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Charlene Smith’s Mandela Book Hits Shelves – Again

By Andile Ndlovu for The Times:

MandelaIt appears one can never have enough of former president Nelson Mandela, not even Charlene Smith, who had written a biography on him over a dozen years ago.

After two more new film projects were unveiled at the Cannes Film Festival last week, this South African-born author, who resides in the US, is re-releasing Mandela: In Celebration of a Great Life on 1 June in both countries.

After releasing the 172-page (and 128 pictures) authorised biography on the 93-year-old, Smith said on her website that she would be giving Americans a talk in Maryland on Madiba’s relationship with their country.

The talk would be held on July 15 – a mere three days before Madiba celebrates his 94th birthday in his homestead of Qunu in the Eastern Cape.

The book, which will be published via Random House Struik, covers Mandela’s early years, student days, incarceration, years as a statesman and life since retirement, according to a synopsis. It will also come with interviews with “friends and fellow leaders”.

Some of the pictures include one of the mass funeral for the 69 victims of the 1960 Sharpeville massacre, one of Madiba burning his ID book in protest of the Sharpeville shootings, and a powerful one of children in Phola Park, near Thokoza on the East Rand, throwing rocks beside a fire during pre-election violence in 1994.

In the chapter titled “A Clash of Values”, Smith writes: “Courts failed to operate properly, and criminal activity, thus obscured, thrived. This would create the deepest wounds within the future democratic state.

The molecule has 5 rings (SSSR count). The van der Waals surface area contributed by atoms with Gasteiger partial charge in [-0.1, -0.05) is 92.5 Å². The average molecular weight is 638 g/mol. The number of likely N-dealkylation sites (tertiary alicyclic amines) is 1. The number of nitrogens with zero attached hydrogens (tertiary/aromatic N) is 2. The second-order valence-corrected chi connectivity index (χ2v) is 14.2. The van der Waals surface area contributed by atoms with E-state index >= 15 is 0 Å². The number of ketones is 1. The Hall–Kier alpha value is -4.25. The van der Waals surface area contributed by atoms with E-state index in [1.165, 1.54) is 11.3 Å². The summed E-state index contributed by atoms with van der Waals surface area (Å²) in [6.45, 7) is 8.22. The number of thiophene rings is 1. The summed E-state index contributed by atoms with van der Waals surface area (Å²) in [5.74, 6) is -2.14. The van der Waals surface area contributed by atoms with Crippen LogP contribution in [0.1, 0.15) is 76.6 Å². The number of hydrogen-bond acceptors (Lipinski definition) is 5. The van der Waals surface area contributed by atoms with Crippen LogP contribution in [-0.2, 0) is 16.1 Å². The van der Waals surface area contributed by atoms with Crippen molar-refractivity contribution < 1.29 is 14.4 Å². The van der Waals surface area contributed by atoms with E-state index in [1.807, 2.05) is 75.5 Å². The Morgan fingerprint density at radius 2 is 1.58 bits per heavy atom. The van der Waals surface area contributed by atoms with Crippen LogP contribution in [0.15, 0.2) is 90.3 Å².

“Faction fighting, a centuries-old scourge that saw African clans pit themselves against each other, often for decades-old grievances, was allowed to flourish and develop new forms under the haze of violence.”

During a speech to the ANC conference in December 1997, drafted by his then deputy Thabo Mbeki, Mandela attacked the press and international donors for failing to deliver on their promises.

He also criticised white people for failing to reform.

The speech did not sit too well with many listeners, but in the book Smith quotes one party insider who said: “Mandela was not happy with the speech, although he agreed with some of its content. But he also knew that if Mbeki delivered the speech, it would cause the country grave damage, but because of Mandela’s stature the speech could be carried off.”

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